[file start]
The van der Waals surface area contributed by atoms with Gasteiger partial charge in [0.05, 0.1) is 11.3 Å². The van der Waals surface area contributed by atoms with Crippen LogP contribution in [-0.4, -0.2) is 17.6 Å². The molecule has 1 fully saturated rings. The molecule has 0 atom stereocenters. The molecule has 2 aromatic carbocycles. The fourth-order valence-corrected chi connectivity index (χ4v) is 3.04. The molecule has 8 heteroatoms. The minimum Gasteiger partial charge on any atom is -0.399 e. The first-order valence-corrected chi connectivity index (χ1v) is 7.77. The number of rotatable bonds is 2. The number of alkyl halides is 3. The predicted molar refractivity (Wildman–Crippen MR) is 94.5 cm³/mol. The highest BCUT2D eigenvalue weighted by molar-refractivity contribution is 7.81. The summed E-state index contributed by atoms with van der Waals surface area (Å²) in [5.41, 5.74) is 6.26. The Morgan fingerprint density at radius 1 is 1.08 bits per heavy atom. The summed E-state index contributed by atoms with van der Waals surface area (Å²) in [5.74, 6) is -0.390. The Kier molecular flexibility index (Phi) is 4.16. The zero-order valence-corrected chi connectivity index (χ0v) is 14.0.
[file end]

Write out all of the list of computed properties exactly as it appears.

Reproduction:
The van der Waals surface area contributed by atoms with Gasteiger partial charge in [0.05, 0.1) is 11.3 Å². The van der Waals surface area contributed by atoms with Crippen LogP contribution in [-0.4, -0.2) is 17.6 Å². The molecule has 1 fully saturated rings. The molecule has 0 atom stereocenters. The molecule has 2 aromatic carbocycles. The fourth-order valence-corrected chi connectivity index (χ4v) is 3.04. The molecule has 8 heteroatoms. The minimum Gasteiger partial charge on any atom is -0.399 e. The first-order valence-corrected chi connectivity index (χ1v) is 7.77. The number of rotatable bonds is 2. The number of alkyl halides is 3. The predicted molar refractivity (Wildman–Crippen MR) is 94.5 cm³/mol. The highest BCUT2D eigenvalue weighted by molar-refractivity contribution is 7.81. The summed E-state index contributed by atoms with van der Waals surface area (Å²) in [5.41, 5.74) is 6.26. The Morgan fingerprint density at radius 1 is 1.08 bits per heavy atom. The summed E-state index contributed by atoms with van der Waals surface area (Å²) in [5.74, 6) is -0.390. The Kier molecular flexibility index (Phi) is 4.16. The zero-order valence-corrected chi connectivity index (χ0v) is 14.0.